“I believe taking the time to work with artists from an international perspective helps me see and hear the world with a larger lens, which ultimately helps develop my personal art into collaborative and expansive understanding,” not just singular, ”Cherokee folk artist Fay adds of his own involvement with the House. “The collaborative writing process helps me be more sensitive to the experiences of others, not just my own, when writing and performing. “

In addition to the main stage lineup, FreshGrass will also feature pop-up performances, kids’ activities, a picker’s zone, workshops and more. Each piece is another layer that will celebrate culture, music and community – inside and out, says Neuman.

“What that means for Momentary, I think this kind of launch of some of these events and festivals that we haven’t been able to do yet, and I look forward to doing more and more over the years.” , she recalls. “So I think it will be great to see everyone come together and come together in a safe way, to enjoy the music and to enjoy each other and to enjoy our community.”

Faq

“As a new resident of the Ozarks and coming from Oklahoma, [the region’s musical heritage] has taken on a different meaning here. I certainly see it less as a specific musical genre and more as a way of telling stories influenced by the region, of recording the current moment and of remembering historical moments through song. It’s been interesting to see how it intersects with my Indigenous understanding of storytelling. From my personal Indigenous perspective, the place is not inherently important, it is made important by the relationships we build with the land and the people in the place, the experiences we share and the exchange of knowledge there – low. I also feel like this rings true in the music of the Ozarks. It was cool to see how two different cultures can find common ground through music. – Kalyn Fay kalynfay.com (Courtesy Photo / Kalyn Fay)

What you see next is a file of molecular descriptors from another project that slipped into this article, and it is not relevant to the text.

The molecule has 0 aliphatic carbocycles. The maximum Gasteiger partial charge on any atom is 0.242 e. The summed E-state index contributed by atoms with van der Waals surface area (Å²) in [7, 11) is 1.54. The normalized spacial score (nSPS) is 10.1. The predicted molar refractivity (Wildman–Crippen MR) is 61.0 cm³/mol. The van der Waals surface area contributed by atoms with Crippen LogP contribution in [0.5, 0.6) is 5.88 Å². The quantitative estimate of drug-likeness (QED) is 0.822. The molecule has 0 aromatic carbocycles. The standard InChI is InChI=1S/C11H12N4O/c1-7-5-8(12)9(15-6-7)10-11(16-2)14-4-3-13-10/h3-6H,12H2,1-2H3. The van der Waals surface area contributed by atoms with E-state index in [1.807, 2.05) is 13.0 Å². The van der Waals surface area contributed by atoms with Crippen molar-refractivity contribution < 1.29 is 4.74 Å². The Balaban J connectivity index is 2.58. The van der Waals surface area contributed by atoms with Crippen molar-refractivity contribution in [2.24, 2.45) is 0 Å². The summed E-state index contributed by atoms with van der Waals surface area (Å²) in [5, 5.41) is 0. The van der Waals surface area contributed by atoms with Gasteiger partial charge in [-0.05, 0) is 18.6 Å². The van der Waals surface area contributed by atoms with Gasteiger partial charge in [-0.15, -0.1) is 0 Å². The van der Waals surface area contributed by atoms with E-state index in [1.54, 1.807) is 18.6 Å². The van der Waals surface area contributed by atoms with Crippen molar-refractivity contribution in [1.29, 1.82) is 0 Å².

FreshGrass | Bentonville

WHEN – Doors open at 5 p.m. on October 1 and at 10 a.m. on October 2

O – The Momentary Green, 507 SE E St. in Bentonville

COT – Day tickets: $ 64 to $ 80 / adults; $ 23 to $ 28 / age 7-16; children under 6 free. 2-day pass: $ 39 / child; $ 96 – $ 120 / adults

INFO – 367-7500, themomentary.org; Freshgrassfoundation.org

For Info – Find more information about House of Songs projects at thehouseofsongs.org.

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for your information

FreshGrass | Bentonville

Full range

October 1st

Old Crow Medicine Show

Steep Canyon Rangers

Aoife O’Donovan & Noam Pikelny

Flor de Toloache

October 2

Billy Cordes

Trombone Shorty & Orleans Avenue

Alison brown

Leyla mccalla

Martha redbone

Homage to Sister Rosetta Tharpe with Felecia Collins

Smokey and the mirror

The Highballers of the Ozarks

The Lions of Irie

FreshScores: film with live music by Alison Brown, Leyla McCalla and Smokey & the Mirror

FreshSongs: with Willi Carlisle, Kalyn Fay, Bonnie Montgomery, Mamie Minch, Sage Nizhoni and Billy Keane

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for your information

Covid Policy

Proof of full covid-19 vaccination or negative covid-19 test result within 72 hours of festival entry will be required to attend FreshGrass | Bentonville 2021. In accordance with Momentary’s covid-19 policies, masks are mandatory for all visitors aged 2 and over for all indoor programs, and recommended during FreshGrass outdoor programming when social distancing cannot occur. Masks will be available free of charge.